## Friday, March 23, 2018

### Conjunctions and thresholds

Consider some positive epistemic or doxastic concept E, say knowledge or belief. Suppose that (maybe for a fixed context) E requires a credence threshold t0: a proposition only falls under E when the credence is t0 or higher.

Unless the non-credential stuff really, really cooperates, we wouldn’t expect to have closure under conjunction for all cases of E. For if p and q are cases of E that just barely satisfy the credential threshold condition, we wouldn’t expect their conjunction to satisfy it.

Question: Do we have any right to expect closure under conjunction typically, at least with respect to the credential condition? I.e., if p and q are randomly chosen distinct cases of E, is it reasonable to expect that their conjunction falls above the threshold?

Simple Model: The credences of our Es can fall anywhere between t0 and 1. Let’s suppose that the distribution of the credences is uniform between t0 and 1. Suppose, two, that distinct Es are statistically independent, so that the probability of the conjunction is the product of the probabilities.

Then there is a simple formula for the probability that the conjunction of randomly chosen distinct Es satisfy the credential threshold condition: (p0log p0 + (1 − p0))/(1 − p0)2. (Fix one credence between p0 and 1, and calculate the probability that the other credence satisfies the condition; then integrate from p0 and 1 and divide by 1 − p0.) We can plug some numbers in.

• At threshold 0.5, probability of conjunction above threshold: 0.61

• At threshold 0.75, probability of conjunction above threshold: 0.55

• At threshold 0.9, probability of conjunction above threshold: 0.52

• At threshold 0.95, probability of conjunction above threshold: 0.51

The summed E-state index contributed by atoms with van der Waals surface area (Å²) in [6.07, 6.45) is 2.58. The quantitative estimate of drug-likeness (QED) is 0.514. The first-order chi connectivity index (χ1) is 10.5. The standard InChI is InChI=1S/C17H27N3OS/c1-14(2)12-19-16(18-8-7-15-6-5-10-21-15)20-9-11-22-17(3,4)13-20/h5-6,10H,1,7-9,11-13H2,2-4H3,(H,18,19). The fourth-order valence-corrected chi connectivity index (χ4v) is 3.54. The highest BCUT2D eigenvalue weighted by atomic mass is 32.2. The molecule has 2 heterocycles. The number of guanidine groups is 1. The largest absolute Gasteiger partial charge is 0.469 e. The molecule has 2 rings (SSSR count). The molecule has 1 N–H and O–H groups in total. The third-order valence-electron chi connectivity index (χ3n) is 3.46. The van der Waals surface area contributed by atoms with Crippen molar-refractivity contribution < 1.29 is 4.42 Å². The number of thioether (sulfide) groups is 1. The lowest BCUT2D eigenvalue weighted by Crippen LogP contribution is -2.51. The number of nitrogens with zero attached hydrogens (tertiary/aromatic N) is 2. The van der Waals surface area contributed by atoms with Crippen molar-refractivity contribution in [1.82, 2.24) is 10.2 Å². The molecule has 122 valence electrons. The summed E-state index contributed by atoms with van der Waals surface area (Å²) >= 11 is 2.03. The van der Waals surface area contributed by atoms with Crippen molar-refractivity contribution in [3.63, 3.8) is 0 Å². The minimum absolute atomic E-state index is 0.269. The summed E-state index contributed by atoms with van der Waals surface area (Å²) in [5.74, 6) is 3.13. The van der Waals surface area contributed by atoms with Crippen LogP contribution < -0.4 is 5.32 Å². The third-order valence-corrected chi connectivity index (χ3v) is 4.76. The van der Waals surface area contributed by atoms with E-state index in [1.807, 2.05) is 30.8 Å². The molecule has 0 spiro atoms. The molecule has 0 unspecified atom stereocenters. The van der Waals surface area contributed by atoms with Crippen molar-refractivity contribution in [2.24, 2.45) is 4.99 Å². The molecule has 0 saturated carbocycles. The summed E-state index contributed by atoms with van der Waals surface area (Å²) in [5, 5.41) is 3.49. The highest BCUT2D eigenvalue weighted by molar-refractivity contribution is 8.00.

• At threshold 0.99, probability of conjunction above threshold: 0.502

And the limit as threshold approaches 1 is 1/2.

So, it’s more likely than not that the conjunction satisfies the credential threshold, but on the other hand the probability is not high enough that we can say that it’s typically the conjunction satisfies the threshold.

But the model has two limitations which will affect the above.

Limitation 1: Intuitively, propositions with positive epistemic or doxastic status are more likely to have a credence closer to the low end of the [t0, 1] interval, rather than being uniformly distributed over it. This is going to make the probability of the conjunction meeting the threshold be lower than the Simple Model predicts.

Limitation 2: Even without being coherentists, we would expect that our doxastic states to “hang together”. Thus, typically, we would expect that if p and q are propositions that have a credence significantly above 1/2, then typically p and q will have a positive statistical correlation (with respect to credences), so that P(p ∧ q)>P(p)P(q), rather than being independent. This means that the Simple Model underestimates the how often the conjunction is above the threshold. In the extreme case that all our doxastic states are logically equivalent, the conjunction will always meet the threshold condition. In more typical cases, the correlation will be weaker, but we would still expect a significant credential correlation.

So it may well be that even if one takes into account Limitation 1, taking into account Limitation 2 will allow one to say that typically conjunctions of Es meet the threshold condition.

Acknowledgment: I am grateful to John Hawthorne for a discussion of closure and thresholds.

#### 1 comment:

Heath White said...

This is sort of the Preface Paradox. Obviously I believe every sentence in my book. I just don't believe the whole thing!